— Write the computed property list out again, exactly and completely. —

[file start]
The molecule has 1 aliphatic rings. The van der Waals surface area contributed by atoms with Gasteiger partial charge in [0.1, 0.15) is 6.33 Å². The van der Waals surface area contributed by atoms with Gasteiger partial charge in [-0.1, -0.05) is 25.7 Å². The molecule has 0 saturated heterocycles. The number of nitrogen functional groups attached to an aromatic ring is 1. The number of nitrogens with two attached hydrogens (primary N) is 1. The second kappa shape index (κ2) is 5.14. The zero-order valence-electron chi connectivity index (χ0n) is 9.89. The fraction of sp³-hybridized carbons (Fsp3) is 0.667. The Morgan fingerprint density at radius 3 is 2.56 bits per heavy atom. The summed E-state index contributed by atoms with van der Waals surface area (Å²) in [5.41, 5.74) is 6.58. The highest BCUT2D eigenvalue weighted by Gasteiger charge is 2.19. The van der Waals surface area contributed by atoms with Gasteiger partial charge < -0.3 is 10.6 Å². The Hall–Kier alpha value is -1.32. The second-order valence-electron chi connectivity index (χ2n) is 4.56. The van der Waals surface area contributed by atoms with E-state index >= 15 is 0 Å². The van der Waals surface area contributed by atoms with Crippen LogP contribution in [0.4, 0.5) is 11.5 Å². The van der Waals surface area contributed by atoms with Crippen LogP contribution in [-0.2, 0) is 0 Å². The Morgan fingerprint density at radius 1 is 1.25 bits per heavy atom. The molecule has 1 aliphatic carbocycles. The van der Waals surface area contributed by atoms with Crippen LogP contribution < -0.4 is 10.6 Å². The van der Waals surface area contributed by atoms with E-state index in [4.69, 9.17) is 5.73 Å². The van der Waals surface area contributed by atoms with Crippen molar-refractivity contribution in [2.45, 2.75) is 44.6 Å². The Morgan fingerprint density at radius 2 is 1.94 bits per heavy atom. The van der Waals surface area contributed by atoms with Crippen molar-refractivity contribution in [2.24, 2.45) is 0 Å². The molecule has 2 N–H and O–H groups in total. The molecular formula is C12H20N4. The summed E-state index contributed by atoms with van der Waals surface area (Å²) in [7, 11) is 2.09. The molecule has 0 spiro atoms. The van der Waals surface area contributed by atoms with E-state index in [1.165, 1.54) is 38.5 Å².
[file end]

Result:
The molecule has 1 aliphatic rings. The van der Waals surface area contributed by atoms with Gasteiger partial charge in [0.1, 0.15) is 6.33 Å². The van der Waals surface area contributed by atoms with Gasteiger partial charge in [-0.1, -0.05) is 25.7 Å². The molecule has 0 saturated heterocycles. The number of nitrogen functional groups attached to an aromatic ring is 1. The number of nitrogens with two attached hydrogens (primary N) is 1. The second kappa shape index (κ2) is 5.14. The zero-order valence-electron chi connectivity index (χ0n) is 9.89. The fraction of sp³-hybridized carbons (Fsp3) is 0.667. The Morgan fingerprint density at radius 3 is 2.56 bits per heavy atom. The summed E-state index contributed by atoms with van der Waals surface area (Å²) in [5.41, 5.74) is 6.58. The highest BCUT2D eigenvalue weighted by Gasteiger charge is 2.19. The van der Waals surface area contributed by atoms with Gasteiger partial charge < -0.3 is 10.6 Å². The Hall–Kier alpha value is -1.32. The second-order valence-electron chi connectivity index (χ2n) is 4.56. The van der Waals surface area contributed by atoms with E-state index >= 15 is 0 Å². The van der Waals surface area contributed by atoms with Crippen LogP contribution in [0.4, 0.5) is 11.5 Å². The van der Waals surface area contributed by atoms with Crippen LogP contribution in [-0.2, 0) is 0 Å². The Morgan fingerprint density at radius 1 is 1.25 bits per heavy atom. The molecule has 1 aliphatic carbocycles. The van der Waals surface area contributed by atoms with Crippen LogP contribution < -0.4 is 10.6 Å². The van der Waals surface area contributed by atoms with E-state index in [4.69, 9.17) is 5.73 Å². The van der Waals surface area contributed by atoms with Crippen molar-refractivity contribution in [2.45, 2.75) is 44.6 Å². The Morgan fingerprint density at radius 2 is 1.94 bits per heavy atom. The van der Waals surface area contributed by atoms with Crippen molar-refractivity contribution in [2.24, 2.45) is 0 Å². The molecule has 2 N–H and O–H groups in total. The molecular formula is C12H20N4. The summed E-state index contributed by atoms with van der Waals surface area (Å²) in [7, 11) is 2.09. The molecule has 0 spiro atoms. The van der Waals surface area contributed by atoms with E-state index in [1.165, 1.54) is 38.5 Å².